The Anglo-Omani Society was pleased to host the Sultan’s Armed Forces (SAF) Association for a talk entitled ‘East of Suez: The UK’s Defence Hub at Duqm’. Speaking to Britain’s military interests in Duqm, Colonel (Retired) David Bennett outlined the importance the central-eastern port area holds to Britain’s policy in the Middle East.
Duqm is a point of particular historical significance for Britain’s relationship with Oman and the wider Gulf. In 1954, Duqm was the landing point for a geological team and expeditionary force that made its way up to Fahud in order to establish an oil well in the promising anticline. Outlining British policy generally Colonel David Bennet framed Britain’s policy in Oman under the framework of ‘East of Suez’, the policy associated with Britain’s post-Suez withdrawal from the Arabian Gulf, particularly Aden.
Colonel Bennet spoke about Britain’s current foreign policy approach outlined in the integrated review of security, defence, development and foreign policy entitled ‘Global Britain in a Competitive Age’. This includes taking into account the regional dynamics associated with Iran, Yemen, Saudi Arabia as well as the global powers China, Russia, and the United States.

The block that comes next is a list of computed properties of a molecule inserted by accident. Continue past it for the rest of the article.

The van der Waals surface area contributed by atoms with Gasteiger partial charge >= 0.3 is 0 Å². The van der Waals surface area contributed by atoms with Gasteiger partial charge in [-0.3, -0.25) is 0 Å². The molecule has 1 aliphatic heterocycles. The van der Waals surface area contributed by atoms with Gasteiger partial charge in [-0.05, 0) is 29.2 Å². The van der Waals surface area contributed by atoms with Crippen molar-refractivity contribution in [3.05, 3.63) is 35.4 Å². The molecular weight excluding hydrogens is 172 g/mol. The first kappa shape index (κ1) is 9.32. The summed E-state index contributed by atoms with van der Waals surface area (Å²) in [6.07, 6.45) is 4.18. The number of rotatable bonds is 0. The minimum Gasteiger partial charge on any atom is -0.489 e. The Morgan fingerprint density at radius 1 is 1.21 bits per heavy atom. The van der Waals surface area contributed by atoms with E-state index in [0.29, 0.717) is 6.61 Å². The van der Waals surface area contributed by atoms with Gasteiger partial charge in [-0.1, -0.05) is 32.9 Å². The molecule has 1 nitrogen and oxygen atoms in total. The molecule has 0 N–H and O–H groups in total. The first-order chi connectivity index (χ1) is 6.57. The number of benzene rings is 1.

Central to talk was the way in which the Anglo-Omani relationship helped facilitate Britain’s presence in Duqm. Noting the long-standing and deep relationship the two countries hold, Colonel Bennet detailed the practical concerns associated with British interest in Duqm. Beginning with the Memorandum of Understanding signed on 31 August, 2017, Britain’s interest in Duqm required cooperation with the Special Economic Zone Authority Duqm (SEZAD), the Port of Duqm, the Oman Drydock Company, Duqm’s Airport of Disembarkation, and Tawoos LLC at Renaissance Village.
One area of cooperation highlighted by Colonel Bennet was plans for a regional land training hub for joint military training exercises. Having established the ideal terrain for a training hub—sparse yet varied in elevation and geography—Colonel Bennet recounted the efforts in finding an ideal area close to Duqm. This required careful consultation with the Ministry of Oil & Gas given the complex of concession areas in the surrounding areas.
Having settled on an area South West of Duqm in Ras Madrakah, Britain and Oman were able to inaugurate military cooperation in Duqm with the Saif Sareea 3 exercise and the official opening of the Joint Logistic Support Base. In 2019, a joint Defence Agreement signed in February, along with the joint military exercise Exercise Khanjar, capped the years of military and diplomatic cooperation in Duqm.
The talk concluded with a look at the future plans for the Defence Hub at Duqm, and more broadly the importance of the Anglo-Omani relationship to the future of foreign policy in the region.